It has been announced today that schools are to close after Friday and this includes Childcare provisions – i.e. nurseries and childminders. 
However, provision must be made for vunerable children and children of key workers such as NHS workers, employees involved in the food chain supply and emergency services. How this is to be implemented is still to be decided and the full list of keyworkers is to be released later in the week.

The Prime Minister, Boris Johnson, delivered the news in his daily press conference and he said, 

“I can announce today and Gavin Williamson making statement now in House of Commons that after schools shut their gates from Friday afternoon, they will remain closed for most pupils – for the vast majority of pupils- until further notice. I will explain what I mean by the vast majority of pupils.

The objective is to slow the spread of the virus and we judge it is the right moment to do that.

But of course, as I’ve always said, we also need to keep the NHS going and to treat the number of rising cases. So we need health workers who are also parents to continue to go to work. And we need other critical workers with children to keep doing their jobs too – from police officers who are keeping us safe to the supermarket delivery drivers, social care workers who look after the elderly and who are so vital. We will be setting out more details shortly about who we mean in these groups.

So we therefore need schools to make provision for the children of these key workers who would otherwise be forced to stay home. And they will also need to look after the most vulnerable children.

This will mean there will of course be are far fewer children in schools and that will help us to slow the spread of the disease. And these measures are crucial to make sure the critical parts of the economy keep functioning and public services keep functioning.”

So we are simultaneously asking nurseries and private schools to do the same, and we are providing financial support where it is needed. We are making provisions to supply meals and vouchers for children eligible for free school meals. And where some schools are already doing this, I want to make it clear we will reimburse the cost.”

The news, although not unexpected after the announcement of the closure of schools in Scotland and Wales, has sent a shockwave throughout the early years sector, with many providers wondering how they will cope, if they will need to close completely, how they are covered, how to pay staff etc. and the wider effect is for those supporting the provisions such as the many trainers and consultants.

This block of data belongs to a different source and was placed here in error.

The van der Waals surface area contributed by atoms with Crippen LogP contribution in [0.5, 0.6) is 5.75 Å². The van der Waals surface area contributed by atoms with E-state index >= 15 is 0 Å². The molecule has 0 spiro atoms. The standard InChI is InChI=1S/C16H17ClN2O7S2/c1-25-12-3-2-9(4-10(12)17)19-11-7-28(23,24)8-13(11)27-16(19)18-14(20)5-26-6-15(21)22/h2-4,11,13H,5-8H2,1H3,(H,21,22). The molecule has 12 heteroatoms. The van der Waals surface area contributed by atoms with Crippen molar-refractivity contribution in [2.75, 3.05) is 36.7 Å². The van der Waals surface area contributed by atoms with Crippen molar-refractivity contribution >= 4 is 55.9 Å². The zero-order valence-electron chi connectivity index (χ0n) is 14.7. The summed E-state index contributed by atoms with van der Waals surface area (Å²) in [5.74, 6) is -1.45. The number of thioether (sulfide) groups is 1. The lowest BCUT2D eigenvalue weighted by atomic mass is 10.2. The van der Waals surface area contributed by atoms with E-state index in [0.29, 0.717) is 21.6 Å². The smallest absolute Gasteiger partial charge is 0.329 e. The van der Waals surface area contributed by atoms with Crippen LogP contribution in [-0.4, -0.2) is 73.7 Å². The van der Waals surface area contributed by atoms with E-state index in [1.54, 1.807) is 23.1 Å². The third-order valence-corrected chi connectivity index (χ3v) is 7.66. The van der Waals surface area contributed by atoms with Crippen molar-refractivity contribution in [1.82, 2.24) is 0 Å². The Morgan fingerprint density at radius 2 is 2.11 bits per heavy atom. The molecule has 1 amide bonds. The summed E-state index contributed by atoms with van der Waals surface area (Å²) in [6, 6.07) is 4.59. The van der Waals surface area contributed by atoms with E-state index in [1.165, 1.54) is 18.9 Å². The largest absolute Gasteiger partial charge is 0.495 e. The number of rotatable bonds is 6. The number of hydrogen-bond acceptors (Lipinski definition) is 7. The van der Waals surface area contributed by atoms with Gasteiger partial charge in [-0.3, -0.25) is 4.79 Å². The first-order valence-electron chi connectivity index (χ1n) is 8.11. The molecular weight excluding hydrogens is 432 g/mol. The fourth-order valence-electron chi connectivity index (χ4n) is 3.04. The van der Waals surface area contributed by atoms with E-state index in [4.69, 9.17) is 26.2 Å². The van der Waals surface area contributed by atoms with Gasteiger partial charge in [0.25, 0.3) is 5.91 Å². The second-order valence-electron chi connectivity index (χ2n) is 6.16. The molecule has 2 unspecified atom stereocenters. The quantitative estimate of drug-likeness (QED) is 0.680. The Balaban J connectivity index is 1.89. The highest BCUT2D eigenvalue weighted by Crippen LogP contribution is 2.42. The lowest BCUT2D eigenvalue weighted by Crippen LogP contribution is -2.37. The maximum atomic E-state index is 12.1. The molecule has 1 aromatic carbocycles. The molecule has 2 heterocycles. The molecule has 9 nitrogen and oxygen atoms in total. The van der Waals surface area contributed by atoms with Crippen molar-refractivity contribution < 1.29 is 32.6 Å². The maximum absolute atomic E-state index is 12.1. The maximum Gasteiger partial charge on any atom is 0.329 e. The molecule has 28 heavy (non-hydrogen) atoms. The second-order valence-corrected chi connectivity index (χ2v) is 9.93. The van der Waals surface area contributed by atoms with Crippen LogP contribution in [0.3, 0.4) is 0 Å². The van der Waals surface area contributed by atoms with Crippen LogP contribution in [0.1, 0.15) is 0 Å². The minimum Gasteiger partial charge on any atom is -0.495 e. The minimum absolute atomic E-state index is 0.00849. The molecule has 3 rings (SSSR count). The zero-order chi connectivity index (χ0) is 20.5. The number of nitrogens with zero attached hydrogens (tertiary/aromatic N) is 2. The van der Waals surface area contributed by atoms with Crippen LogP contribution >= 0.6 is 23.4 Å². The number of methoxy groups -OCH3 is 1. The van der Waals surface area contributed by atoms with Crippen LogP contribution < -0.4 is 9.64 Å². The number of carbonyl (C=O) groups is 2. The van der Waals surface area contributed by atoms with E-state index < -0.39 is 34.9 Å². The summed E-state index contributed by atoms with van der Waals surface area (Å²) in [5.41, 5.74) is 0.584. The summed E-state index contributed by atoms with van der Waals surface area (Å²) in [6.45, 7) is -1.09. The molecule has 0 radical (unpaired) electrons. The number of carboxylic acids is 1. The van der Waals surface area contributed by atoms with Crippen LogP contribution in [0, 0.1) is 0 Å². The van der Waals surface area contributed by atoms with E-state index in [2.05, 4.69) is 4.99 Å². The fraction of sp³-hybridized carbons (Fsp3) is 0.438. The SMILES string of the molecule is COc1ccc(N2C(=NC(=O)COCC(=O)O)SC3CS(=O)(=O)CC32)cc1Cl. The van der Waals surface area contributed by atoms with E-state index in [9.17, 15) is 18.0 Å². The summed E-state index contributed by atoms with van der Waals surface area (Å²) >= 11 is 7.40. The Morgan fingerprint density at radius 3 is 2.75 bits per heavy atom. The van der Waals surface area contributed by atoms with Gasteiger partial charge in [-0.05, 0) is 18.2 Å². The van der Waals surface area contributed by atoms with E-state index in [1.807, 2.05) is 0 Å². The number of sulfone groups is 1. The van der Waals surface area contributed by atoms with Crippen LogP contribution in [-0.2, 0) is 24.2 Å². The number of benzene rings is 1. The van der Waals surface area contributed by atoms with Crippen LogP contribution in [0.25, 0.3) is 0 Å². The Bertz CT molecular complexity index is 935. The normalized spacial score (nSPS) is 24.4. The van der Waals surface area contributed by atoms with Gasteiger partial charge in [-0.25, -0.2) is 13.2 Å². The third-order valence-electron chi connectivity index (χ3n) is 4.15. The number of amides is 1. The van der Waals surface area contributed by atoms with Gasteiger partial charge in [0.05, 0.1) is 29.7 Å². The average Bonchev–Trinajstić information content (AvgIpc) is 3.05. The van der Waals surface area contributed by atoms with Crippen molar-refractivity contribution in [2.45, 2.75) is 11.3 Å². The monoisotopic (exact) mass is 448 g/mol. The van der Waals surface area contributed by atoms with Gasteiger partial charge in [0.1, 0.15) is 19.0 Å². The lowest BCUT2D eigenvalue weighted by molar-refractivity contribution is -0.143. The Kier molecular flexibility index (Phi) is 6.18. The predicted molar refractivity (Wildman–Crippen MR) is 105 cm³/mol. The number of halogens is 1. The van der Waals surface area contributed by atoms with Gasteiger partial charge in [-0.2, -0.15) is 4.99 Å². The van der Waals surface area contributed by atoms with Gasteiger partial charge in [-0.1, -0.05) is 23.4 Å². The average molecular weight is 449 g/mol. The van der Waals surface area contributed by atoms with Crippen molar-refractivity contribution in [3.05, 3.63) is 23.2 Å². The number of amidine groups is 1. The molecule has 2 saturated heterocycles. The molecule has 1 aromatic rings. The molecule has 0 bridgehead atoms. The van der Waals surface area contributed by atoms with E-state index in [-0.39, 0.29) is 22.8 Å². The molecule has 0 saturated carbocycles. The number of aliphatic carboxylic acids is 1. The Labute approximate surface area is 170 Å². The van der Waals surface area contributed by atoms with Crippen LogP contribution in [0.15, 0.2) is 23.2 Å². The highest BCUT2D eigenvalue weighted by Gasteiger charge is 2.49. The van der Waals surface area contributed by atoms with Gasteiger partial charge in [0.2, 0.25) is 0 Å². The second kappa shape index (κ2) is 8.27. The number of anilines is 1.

Neil Leitch, chief executive of the Alliance, commented:

“We recognise that these are very unique circumstances and that the government must do all it can to mitigate the spread of coronavirus, and we know that today’s decision will not have been taken lightly. That said, the monumental impact that this will have childcare providers across the country cannot be underestimated. Many now face a significant loss in revenue while still being required to pay mortgages and rents and other fixed costs. There can be no doubt that this move will have a huge detrimental financial impact across the sector.

While the recent commitment from the Department for Education on the continuation of the ‘free entitlement’ funding during these difficult times are welcome, these alone are not enough to ensure that the childcare sector can survive these difficult times. Most providers also rely on private fees from parents as a key source of income, and so the inevitable loss of revenue once these measures are implemented will be significant. And of course, all this comes at a time when many nurseries, pre-schools and childminders across the country were already struggling financially as the result of years of government underfunding.

From a practical perspective, it remains to be seen how this proposal can or will be implemented in practice. Early years providers now face the prospect of having to identify which of their parents are ‘key workers’, and then making incredibly difficult decisions on how many staff members will be needed to provide to deliver this care, and what happens to those staff who are no longer required to work. This is going to be a huge undertaking, and all at a time when providers are worried about how and if they are going to survive this situation.

The Chancellor has outlined in detail a number of measures aimed at supporting the retail, hospitality and leisure sectors. It is now imperative that he commits to a dedicated support package for the early years sector, to ensure that they are able to weather this storm, as indicated by the education secretary during his statement today.

At the same time, the Department for Education must urgently provide guidance to the sector on how the government’s plan can work in practice, and we will be working with them on this as a matter of urgency.”

 

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